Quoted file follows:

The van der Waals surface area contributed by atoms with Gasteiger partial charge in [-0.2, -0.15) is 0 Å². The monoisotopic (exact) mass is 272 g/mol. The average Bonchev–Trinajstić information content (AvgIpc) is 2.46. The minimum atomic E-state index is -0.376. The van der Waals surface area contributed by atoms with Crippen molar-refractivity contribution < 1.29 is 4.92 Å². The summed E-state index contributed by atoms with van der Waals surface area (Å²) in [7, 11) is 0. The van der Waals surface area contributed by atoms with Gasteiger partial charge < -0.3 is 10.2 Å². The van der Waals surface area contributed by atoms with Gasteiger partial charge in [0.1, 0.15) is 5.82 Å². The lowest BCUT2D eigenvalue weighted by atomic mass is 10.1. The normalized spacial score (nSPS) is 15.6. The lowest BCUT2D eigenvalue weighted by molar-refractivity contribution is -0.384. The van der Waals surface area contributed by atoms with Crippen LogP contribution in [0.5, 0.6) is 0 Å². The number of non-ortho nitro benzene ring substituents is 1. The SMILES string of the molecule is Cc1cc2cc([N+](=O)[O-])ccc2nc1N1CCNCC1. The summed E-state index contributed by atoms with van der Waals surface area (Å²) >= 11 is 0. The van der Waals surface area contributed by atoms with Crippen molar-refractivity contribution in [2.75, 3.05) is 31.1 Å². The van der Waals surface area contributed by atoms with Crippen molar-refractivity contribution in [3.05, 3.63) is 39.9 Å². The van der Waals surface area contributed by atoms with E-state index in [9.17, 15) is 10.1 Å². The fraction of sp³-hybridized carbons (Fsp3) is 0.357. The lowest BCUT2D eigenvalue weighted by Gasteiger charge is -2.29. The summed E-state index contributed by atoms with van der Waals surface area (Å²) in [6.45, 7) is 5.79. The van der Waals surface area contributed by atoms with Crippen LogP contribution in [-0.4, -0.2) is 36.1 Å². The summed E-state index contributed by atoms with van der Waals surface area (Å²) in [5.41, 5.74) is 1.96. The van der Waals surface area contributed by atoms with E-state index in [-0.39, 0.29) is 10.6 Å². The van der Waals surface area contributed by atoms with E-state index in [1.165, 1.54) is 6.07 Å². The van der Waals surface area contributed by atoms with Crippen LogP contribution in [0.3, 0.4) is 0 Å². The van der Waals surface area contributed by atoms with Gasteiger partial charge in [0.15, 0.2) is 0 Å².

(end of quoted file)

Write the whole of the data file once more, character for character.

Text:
The van der Waals surface area contributed by atoms with Gasteiger partial charge in [-0.2, -0.15) is 0 Å². The monoisotopic (exact) mass is 272 g/mol. The average Bonchev–Trinajstić information content (AvgIpc) is 2.46. The minimum atomic E-state index is -0.376. The van der Waals surface area contributed by atoms with Crippen molar-refractivity contribution < 1.29 is 4.92 Å². The summed E-state index contributed by atoms with van der Waals surface area (Å²) in [7, 11) is 0. The van der Waals surface area contributed by atoms with Gasteiger partial charge < -0.3 is 10.2 Å². The van der Waals surface area contributed by atoms with Gasteiger partial charge in [0.1, 0.15) is 5.82 Å². The lowest BCUT2D eigenvalue weighted by atomic mass is 10.1. The normalized spacial score (nSPS) is 15.6. The lowest BCUT2D eigenvalue weighted by molar-refractivity contribution is -0.384. The van der Waals surface area contributed by atoms with Crippen LogP contribution in [0.5, 0.6) is 0 Å². The number of non-ortho nitro benzene ring substituents is 1. The SMILES string of the molecule is Cc1cc2cc([N+](=O)[O-])ccc2nc1N1CCNCC1. The summed E-state index contributed by atoms with van der Waals surface area (Å²) >= 11 is 0. The van der Waals surface area contributed by atoms with Crippen molar-refractivity contribution in [2.75, 3.05) is 31.1 Å². The van der Waals surface area contributed by atoms with Crippen molar-refractivity contribution in [3.05, 3.63) is 39.9 Å². The van der Waals surface area contributed by atoms with E-state index in [9.17, 15) is 10.1 Å². The fraction of sp³-hybridized carbons (Fsp3) is 0.357. The lowest BCUT2D eigenvalue weighted by Gasteiger charge is -2.29. The summed E-state index contributed by atoms with van der Waals surface area (Å²) in [6.45, 7) is 5.79. The van der Waals surface area contributed by atoms with Crippen LogP contribution in [-0.4, -0.2) is 36.1 Å². The summed E-state index contributed by atoms with van der Waals surface area (Å²) in [5.41, 5.74) is 1.96. The van der Waals surface area contributed by atoms with E-state index in [-0.39, 0.29) is 10.6 Å². The van der Waals surface area contributed by atoms with E-state index in [1.165, 1.54) is 6.07 Å². The van der Waals surface area contributed by atoms with Crippen LogP contribution in [0.3, 0.4) is 0 Å². The van der Waals surface area contributed by atoms with Gasteiger partial charge in [0.15, 0.2) is 0 Å².